Bucharest Art Deco apparent heights II

I recently found and photographed another interesting instance of what I call “Art Deco apparent heights”, a beautiful optical impression of svelteness and stature achieved by the gifted inter-war Bucharest architects in their designs, despite the frequent unpromising limitations imposed by the diminutive plots of land available for construction in this perennially crowded city. That visual effect can be seen in the excellently designed round corner (streamline) balconies shown in the images bellow, the creation of the architect Jean Stefan Burcus, embellishing a small mid-1930s apartment block from the Dorobanti area of Bucharest. In September 2010 I documented on this blog another such interesting “apparent heights” case (click here to access the image) in a building designed by the Zilberman architectural bureau in 1935. I like the clever use of the “rule of three” peculiar to the Art Deco style, visible here in the number of balconies, their three stepped bottoms and the strips adorning the balcony fence. The first photograph is a black and white image, while the second one bellow is seen through a violet-green-orange gradient filter, resulting in a beautiful, in my opinion, modernist-like poster of the commercial advert of the 1930s era.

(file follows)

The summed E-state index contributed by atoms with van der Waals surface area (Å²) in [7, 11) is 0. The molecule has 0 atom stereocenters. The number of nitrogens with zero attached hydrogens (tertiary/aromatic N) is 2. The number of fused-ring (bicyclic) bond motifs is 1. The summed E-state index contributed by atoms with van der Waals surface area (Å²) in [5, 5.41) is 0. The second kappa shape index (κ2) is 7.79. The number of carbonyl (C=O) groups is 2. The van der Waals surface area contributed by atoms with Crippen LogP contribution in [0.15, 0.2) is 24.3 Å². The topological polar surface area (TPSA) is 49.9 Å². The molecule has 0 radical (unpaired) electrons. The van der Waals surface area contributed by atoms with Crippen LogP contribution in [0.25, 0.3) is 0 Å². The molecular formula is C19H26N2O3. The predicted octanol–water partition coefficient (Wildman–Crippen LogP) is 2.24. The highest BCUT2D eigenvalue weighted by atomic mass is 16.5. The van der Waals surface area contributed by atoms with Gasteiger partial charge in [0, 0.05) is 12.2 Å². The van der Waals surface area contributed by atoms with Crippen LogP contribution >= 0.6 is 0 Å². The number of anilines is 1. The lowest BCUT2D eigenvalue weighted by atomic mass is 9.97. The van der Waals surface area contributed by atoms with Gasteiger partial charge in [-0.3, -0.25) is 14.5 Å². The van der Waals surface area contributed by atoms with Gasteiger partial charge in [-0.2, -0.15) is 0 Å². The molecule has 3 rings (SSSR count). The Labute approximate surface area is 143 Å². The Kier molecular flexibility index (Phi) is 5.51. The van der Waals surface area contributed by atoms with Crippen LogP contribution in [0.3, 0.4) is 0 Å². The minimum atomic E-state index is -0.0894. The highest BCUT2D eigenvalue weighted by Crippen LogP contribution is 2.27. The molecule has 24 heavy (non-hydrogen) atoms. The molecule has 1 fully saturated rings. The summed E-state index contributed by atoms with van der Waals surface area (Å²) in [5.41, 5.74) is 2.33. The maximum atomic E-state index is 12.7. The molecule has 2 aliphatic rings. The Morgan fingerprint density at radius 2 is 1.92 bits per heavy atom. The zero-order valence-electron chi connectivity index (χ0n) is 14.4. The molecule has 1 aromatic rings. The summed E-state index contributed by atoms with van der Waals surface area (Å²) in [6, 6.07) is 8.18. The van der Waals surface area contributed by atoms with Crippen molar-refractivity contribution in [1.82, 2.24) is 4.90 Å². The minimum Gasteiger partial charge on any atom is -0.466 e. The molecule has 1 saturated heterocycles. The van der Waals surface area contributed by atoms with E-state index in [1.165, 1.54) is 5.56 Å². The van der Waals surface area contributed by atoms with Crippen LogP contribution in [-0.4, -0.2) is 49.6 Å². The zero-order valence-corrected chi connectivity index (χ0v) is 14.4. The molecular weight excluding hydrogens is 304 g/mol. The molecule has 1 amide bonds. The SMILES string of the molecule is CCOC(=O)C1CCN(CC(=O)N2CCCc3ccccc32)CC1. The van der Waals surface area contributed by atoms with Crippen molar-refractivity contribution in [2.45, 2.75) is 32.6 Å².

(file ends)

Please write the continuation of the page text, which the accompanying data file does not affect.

Bucharest Art Deco apparent heights, black & white filter (©Valentin Mandache)

Bucharest Art Deco apparent heights, gradient violet-green-orange filter (©Valentin Mandache)

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I endeavour through this series of periodic articles to inspire appreciation of the historic houses of Romania, a virtually undiscovered, but fascinating chapter of European architectural history and heritage.

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If you plan acquiring or selling a historic property in Romania or start a renovation project, I would be delighted to advice you in sourcing and transacting the property, specialist research, etc. To discuss your particular plan please see my contact details in the Contactpage of this weblog.

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